In Bosnia and Herzegovina (BiH), as well as regionally and around the globe, there is a growing trend of intertwining religious and ethnic identities. The fusion of religion and politics can be seen in the construction of monuments to armies on religious properties.
Tourism in areas known for acts of war, genocide, and terror has been dubbed ‘dark tourism.’ BiH has been included on a dark tourism website which provides information on various dark tourism destinations, including Sarajevo, Mostar, and Srebrenica.
Polish-born Jewish legal theorist Raphael Lemkin first coined the term ‘genocide’ in his 1944 work ‘Axis Rule in Occupied Europe: Laws of Occupation, Analysis of Government, Proposals for Redress.’ Lemkin’s description of genocide as entailing “criminal intent to destroy or to cripple permanently a human group” laid the foundations for the Genocide Convention and genocide studies as a sociological discipline.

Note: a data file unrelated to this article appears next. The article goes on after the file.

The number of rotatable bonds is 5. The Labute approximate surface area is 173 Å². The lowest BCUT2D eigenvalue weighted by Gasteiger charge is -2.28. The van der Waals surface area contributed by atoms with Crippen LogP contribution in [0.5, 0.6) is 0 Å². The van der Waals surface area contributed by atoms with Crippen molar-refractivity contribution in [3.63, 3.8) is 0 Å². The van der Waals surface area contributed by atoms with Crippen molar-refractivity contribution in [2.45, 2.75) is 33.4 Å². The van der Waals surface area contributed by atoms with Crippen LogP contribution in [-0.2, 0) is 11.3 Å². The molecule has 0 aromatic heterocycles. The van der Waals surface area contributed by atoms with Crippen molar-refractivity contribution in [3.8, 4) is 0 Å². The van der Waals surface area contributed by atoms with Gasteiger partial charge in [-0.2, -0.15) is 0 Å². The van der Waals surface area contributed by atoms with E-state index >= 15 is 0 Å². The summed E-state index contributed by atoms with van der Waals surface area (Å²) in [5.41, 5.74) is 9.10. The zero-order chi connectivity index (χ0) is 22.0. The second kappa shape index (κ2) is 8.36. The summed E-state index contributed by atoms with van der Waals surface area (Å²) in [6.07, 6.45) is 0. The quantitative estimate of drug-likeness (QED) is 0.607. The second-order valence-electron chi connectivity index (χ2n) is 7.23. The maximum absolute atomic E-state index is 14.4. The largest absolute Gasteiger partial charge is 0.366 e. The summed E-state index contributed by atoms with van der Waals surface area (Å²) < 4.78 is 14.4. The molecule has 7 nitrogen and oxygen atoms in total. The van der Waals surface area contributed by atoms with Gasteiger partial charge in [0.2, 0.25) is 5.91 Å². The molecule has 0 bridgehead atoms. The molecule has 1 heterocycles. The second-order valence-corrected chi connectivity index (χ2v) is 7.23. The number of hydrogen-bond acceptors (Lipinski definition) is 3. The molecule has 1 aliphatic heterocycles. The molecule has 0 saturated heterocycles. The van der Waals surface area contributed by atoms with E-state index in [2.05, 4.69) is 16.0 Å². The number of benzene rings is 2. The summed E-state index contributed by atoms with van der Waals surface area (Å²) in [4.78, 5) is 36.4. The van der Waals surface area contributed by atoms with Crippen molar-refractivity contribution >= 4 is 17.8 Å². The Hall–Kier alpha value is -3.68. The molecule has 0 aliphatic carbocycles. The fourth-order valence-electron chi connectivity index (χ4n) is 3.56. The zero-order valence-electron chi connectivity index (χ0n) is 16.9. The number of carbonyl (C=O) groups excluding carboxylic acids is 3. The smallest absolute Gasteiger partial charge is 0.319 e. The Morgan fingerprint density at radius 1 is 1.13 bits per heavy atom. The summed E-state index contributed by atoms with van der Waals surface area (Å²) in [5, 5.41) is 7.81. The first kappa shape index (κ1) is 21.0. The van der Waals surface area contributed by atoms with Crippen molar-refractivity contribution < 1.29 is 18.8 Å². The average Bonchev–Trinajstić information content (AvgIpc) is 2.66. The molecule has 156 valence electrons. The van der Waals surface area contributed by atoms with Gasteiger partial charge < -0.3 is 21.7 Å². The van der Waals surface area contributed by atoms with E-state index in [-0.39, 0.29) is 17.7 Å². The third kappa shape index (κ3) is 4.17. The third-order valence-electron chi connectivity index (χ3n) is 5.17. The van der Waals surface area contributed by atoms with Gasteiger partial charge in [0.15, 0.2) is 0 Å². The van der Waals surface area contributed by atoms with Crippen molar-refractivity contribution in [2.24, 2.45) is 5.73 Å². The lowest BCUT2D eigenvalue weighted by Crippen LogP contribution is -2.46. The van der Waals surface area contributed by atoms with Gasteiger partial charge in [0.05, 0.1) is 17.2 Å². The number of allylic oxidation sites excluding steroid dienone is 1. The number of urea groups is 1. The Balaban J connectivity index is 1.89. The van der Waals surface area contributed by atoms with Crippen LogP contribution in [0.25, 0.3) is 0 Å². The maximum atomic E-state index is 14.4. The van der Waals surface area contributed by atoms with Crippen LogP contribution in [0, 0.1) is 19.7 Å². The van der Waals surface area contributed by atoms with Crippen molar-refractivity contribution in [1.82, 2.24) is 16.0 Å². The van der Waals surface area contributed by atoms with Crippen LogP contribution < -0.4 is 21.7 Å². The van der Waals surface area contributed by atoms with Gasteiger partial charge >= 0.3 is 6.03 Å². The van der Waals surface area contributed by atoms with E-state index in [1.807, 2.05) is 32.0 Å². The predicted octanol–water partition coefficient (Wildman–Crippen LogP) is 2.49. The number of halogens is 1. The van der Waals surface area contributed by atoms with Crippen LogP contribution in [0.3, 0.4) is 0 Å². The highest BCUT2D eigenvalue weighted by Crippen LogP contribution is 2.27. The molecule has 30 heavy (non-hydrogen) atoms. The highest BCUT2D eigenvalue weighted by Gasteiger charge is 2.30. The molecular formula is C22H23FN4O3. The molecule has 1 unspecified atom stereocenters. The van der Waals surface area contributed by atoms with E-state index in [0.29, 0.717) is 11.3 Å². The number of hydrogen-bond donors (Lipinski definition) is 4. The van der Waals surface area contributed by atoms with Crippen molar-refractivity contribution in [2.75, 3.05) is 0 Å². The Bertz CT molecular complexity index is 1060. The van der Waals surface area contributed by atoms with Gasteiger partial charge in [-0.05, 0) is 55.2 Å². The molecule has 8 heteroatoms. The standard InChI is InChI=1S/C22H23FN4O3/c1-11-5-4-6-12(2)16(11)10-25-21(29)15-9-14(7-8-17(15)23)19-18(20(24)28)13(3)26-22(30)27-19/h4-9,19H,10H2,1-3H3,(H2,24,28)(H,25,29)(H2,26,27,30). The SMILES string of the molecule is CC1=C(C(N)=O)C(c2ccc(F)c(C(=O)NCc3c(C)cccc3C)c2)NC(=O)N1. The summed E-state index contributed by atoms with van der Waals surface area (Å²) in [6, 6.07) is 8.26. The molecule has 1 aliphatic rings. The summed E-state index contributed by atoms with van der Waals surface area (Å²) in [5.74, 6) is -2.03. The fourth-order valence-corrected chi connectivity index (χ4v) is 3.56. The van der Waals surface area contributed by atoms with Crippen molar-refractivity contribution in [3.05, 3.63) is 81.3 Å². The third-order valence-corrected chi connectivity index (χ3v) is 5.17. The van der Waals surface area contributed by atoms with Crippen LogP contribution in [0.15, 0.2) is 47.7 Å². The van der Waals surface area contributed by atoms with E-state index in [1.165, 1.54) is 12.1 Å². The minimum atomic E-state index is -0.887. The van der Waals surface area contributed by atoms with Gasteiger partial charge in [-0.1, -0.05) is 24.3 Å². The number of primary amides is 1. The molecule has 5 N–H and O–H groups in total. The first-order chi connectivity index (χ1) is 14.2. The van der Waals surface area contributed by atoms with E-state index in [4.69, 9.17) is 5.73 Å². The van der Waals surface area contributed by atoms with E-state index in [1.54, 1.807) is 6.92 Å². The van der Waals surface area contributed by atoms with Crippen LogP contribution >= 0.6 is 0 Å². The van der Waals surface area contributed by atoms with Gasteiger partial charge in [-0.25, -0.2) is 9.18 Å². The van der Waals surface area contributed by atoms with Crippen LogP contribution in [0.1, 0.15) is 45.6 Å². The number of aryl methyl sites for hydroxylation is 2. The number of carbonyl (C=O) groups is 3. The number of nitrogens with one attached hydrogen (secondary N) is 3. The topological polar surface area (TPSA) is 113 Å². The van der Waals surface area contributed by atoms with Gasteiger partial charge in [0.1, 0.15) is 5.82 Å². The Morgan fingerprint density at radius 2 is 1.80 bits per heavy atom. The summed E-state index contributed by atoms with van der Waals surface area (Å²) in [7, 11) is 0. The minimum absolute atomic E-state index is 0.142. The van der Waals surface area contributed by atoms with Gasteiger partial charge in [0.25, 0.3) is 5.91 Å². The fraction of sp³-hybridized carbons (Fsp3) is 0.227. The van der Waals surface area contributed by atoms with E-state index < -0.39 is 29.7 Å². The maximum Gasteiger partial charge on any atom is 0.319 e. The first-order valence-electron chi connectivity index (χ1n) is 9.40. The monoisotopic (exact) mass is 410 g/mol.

Professors of Serbian Language and Literature do not see anything controversial in these competitions, but they emphasize epithets of pain, metaphors of suffering, hyperboles of loyalty, so that we become aware and never repeat the past. I often think about how historical revisionism comes about – how someone can possibly disregard the facts and create …
There, behind the apartment blocks which once obscured the festival’s inaugural 1994 iteration from VRS snipers, we settled down for a special pre-screening of Jasmila Žbanić’s still unfinished documentary, Blum.
I had heard his story before. In fact, I had read and re-read it dozens of times already. But, as I listened to Ahmed Ustić’s Death March story, there was no way of quelling the strange paralysis that I had felt when I first read the account of this young man’s horrifying six-day journey for survival.